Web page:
International Nuclear Information System (INIS)

    Mabondzo, A.; Guyot, A.C.; Bottlaender, M.; Deverre, J.R.; Tsaouin, K.; Balimane, P.V.

    2010-01-01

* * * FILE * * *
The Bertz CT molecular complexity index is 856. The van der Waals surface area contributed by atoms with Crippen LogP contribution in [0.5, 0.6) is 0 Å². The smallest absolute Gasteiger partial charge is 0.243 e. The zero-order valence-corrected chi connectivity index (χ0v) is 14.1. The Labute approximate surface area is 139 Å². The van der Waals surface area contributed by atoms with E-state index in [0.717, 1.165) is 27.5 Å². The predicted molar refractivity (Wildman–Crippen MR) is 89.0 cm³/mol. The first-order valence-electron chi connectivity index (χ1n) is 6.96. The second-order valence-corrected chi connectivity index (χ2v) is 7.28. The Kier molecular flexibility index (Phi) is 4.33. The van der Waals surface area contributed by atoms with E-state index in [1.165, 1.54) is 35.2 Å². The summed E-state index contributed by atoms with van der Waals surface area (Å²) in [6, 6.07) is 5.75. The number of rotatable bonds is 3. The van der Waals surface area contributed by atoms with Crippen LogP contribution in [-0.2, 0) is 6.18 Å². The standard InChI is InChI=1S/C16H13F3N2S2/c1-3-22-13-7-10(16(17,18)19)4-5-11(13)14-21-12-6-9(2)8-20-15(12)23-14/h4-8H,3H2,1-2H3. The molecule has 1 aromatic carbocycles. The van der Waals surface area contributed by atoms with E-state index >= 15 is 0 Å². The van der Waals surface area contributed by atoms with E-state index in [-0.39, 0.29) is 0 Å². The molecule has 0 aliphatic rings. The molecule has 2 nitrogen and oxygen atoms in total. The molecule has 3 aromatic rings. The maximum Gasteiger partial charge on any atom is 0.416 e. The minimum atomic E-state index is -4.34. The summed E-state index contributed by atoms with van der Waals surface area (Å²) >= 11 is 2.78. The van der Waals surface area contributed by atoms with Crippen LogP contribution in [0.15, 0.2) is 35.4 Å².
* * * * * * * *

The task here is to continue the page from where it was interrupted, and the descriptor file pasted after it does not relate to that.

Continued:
We have evaluated a novel in vitro cell-based human blood-brain barrier (BBB) model that could predict in vivo human brain penetration for compounds with different BBB permeabilities using the clinical positron emission tomography (PET) data. Comparison studies were also performed to demonstrate that the in vitro cell-based human BBB model resulted in better predictivity over the traditional permeability model in discovery organizations, Caco-2 cells. We evaluated the in vivo BBB permeability of [ 18 F] and [ 11 C]-compounds in humans by PET imaging. The in vivo plasma-brain exchange parameters used for comparison were determined in humans by PET using a kinetic analysis of the radiotracer binding. For each radiotracer, the parameters were determined by fitting the brain kinetics of the radiotracer using a two-tissue compartment model of the ligand-receptor interaction. Bidirectional transport studies with the same compounds as in in vivo studies were carried out using the in vitro cell-based human BBB model as well as Caco-2 cells. The in vitro cell-based human BBB model has important features of the BBB in vivo and is suitable for discriminating between CNS and non-CNS marketed drugs. A very good correlation (r 2 =0.90; P≤0.001) was demonstrated between in vitro BBB permeability and in vivo permeability coefficient. In contrast, a poor correlation (r 2 = 0.17) was obtained between Caco-2 data and in vivo human brain penetration. This study highlights the potential of this in vitro cell-based human BBB model in drug discovery and shows that it can be an extremely effective screening tool for CNS programs. (authors)